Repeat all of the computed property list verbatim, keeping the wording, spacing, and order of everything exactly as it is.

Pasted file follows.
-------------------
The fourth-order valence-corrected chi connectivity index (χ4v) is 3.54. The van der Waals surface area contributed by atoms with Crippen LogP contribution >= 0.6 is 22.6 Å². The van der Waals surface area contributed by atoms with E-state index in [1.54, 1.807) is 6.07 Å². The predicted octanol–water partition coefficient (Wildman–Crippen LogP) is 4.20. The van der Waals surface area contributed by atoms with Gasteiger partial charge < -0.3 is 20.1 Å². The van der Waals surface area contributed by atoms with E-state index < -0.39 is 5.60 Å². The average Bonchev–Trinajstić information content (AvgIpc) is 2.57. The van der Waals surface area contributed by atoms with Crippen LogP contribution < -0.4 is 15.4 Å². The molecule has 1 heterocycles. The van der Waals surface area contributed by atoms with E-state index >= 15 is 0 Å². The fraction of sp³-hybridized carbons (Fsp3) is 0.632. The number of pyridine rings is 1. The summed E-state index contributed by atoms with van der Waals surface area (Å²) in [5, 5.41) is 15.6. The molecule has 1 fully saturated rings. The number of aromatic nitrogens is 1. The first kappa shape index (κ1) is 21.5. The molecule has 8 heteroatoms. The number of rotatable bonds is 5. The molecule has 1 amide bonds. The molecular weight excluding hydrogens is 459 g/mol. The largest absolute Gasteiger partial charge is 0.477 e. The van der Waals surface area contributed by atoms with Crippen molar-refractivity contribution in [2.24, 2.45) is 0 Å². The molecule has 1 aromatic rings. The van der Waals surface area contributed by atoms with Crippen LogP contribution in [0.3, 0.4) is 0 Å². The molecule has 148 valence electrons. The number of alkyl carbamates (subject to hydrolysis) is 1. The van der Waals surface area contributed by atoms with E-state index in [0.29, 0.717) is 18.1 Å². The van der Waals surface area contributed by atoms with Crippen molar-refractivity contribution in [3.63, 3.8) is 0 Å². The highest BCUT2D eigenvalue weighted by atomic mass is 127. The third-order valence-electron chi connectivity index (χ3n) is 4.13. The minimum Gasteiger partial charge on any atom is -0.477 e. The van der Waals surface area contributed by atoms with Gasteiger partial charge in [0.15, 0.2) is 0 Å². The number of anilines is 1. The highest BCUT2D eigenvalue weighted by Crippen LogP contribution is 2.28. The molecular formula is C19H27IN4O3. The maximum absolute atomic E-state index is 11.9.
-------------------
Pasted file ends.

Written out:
The fourth-order valence-corrected chi connectivity index (χ4v) is 3.54. The van der Waals surface area contributed by atoms with Crippen LogP contribution >= 0.6 is 22.6 Å². The van der Waals surface area contributed by atoms with E-state index in [1.54, 1.807) is 6.07 Å². The predicted octanol–water partition coefficient (Wildman–Crippen LogP) is 4.20. The van der Waals surface area contributed by atoms with Gasteiger partial charge < -0.3 is 20.1 Å². The van der Waals surface area contributed by atoms with E-state index < -0.39 is 5.60 Å². The average Bonchev–Trinajstić information content (AvgIpc) is 2.57. The van der Waals surface area contributed by atoms with Crippen LogP contribution < -0.4 is 15.4 Å². The molecule has 1 heterocycles. The van der Waals surface area contributed by atoms with E-state index >= 15 is 0 Å². The fraction of sp³-hybridized carbons (Fsp3) is 0.632. The number of pyridine rings is 1. The summed E-state index contributed by atoms with van der Waals surface area (Å²) in [5, 5.41) is 15.6. The molecule has 1 fully saturated rings. The number of aromatic nitrogens is 1. The first kappa shape index (κ1) is 21.5. The molecule has 8 heteroatoms. The number of rotatable bonds is 5. The molecule has 1 amide bonds. The molecular weight excluding hydrogens is 459 g/mol. The largest absolute Gasteiger partial charge is 0.477 e. The van der Waals surface area contributed by atoms with Crippen molar-refractivity contribution in [2.24, 2.45) is 0 Å². The molecule has 1 aromatic rings. The van der Waals surface area contributed by atoms with Crippen LogP contribution in [0.3, 0.4) is 0 Å². The molecule has 148 valence electrons. The number of alkyl carbamates (subject to hydrolysis) is 1. The van der Waals surface area contributed by atoms with E-state index in [0.29, 0.717) is 18.1 Å². The van der Waals surface area contributed by atoms with Crippen molar-refractivity contribution in [3.63, 3.8) is 0 Å². The highest BCUT2D eigenvalue weighted by atomic mass is 127. The third-order valence-electron chi connectivity index (χ3n) is 4.13. The minimum Gasteiger partial charge on any atom is -0.477 e. The van der Waals surface area contributed by atoms with Gasteiger partial charge in [0.15, 0.2) is 0 Å². The number of anilines is 1. The highest BCUT2D eigenvalue weighted by Crippen LogP contribution is 2.28. The molecular formula is C19H27IN4O3. The maximum absolute atomic E-state index is 11.9.